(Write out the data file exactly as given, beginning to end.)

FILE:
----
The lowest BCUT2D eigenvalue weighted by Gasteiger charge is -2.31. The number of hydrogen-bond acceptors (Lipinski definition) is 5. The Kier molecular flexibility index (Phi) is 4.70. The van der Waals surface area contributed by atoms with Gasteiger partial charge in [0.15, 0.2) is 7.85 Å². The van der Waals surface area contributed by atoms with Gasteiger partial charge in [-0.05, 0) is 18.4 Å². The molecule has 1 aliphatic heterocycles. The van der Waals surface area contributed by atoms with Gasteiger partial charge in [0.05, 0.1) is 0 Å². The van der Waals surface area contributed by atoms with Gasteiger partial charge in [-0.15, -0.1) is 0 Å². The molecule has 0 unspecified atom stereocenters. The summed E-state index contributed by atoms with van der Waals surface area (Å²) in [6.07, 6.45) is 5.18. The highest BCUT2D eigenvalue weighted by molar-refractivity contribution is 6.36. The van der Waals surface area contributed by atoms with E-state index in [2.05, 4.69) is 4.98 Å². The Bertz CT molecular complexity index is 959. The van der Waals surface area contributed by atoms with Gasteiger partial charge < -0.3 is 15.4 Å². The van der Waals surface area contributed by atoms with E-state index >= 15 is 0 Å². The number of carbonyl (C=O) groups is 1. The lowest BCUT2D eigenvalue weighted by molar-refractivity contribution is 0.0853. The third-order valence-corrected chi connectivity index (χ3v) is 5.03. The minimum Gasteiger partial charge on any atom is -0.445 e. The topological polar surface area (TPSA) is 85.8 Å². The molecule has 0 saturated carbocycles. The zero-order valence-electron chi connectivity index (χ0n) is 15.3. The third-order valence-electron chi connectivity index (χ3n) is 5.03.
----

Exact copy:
The lowest BCUT2D eigenvalue weighted by Gasteiger charge is -2.31. The number of hydrogen-bond acceptors (Lipinski definition) is 5. The Kier molecular flexibility index (Phi) is 4.70. The van der Waals surface area contributed by atoms with Gasteiger partial charge in [0.15, 0.2) is 7.85 Å². The van der Waals surface area contributed by atoms with Gasteiger partial charge in [-0.05, 0) is 18.4 Å². The molecule has 1 aliphatic heterocycles. The van der Waals surface area contributed by atoms with Gasteiger partial charge in [0.05, 0.1) is 0 Å². The van der Waals surface area contributed by atoms with Gasteiger partial charge in [-0.15, -0.1) is 0 Å². The molecule has 0 unspecified atom stereocenters. The summed E-state index contributed by atoms with van der Waals surface area (Å²) in [6.07, 6.45) is 5.18. The highest BCUT2D eigenvalue weighted by molar-refractivity contribution is 6.36. The van der Waals surface area contributed by atoms with E-state index in [2.05, 4.69) is 4.98 Å². The Bertz CT molecular complexity index is 959. The van der Waals surface area contributed by atoms with Gasteiger partial charge < -0.3 is 15.4 Å². The van der Waals surface area contributed by atoms with E-state index >= 15 is 0 Å². The number of carbonyl (C=O) groups is 1. The lowest BCUT2D eigenvalue weighted by molar-refractivity contribution is 0.0853. The third-order valence-corrected chi connectivity index (χ3v) is 5.03. The minimum Gasteiger partial charge on any atom is -0.445 e. The topological polar surface area (TPSA) is 85.8 Å². The molecule has 0 saturated carbocycles. The zero-order valence-electron chi connectivity index (χ0n) is 15.3. The third-order valence-electron chi connectivity index (χ3n) is 5.03.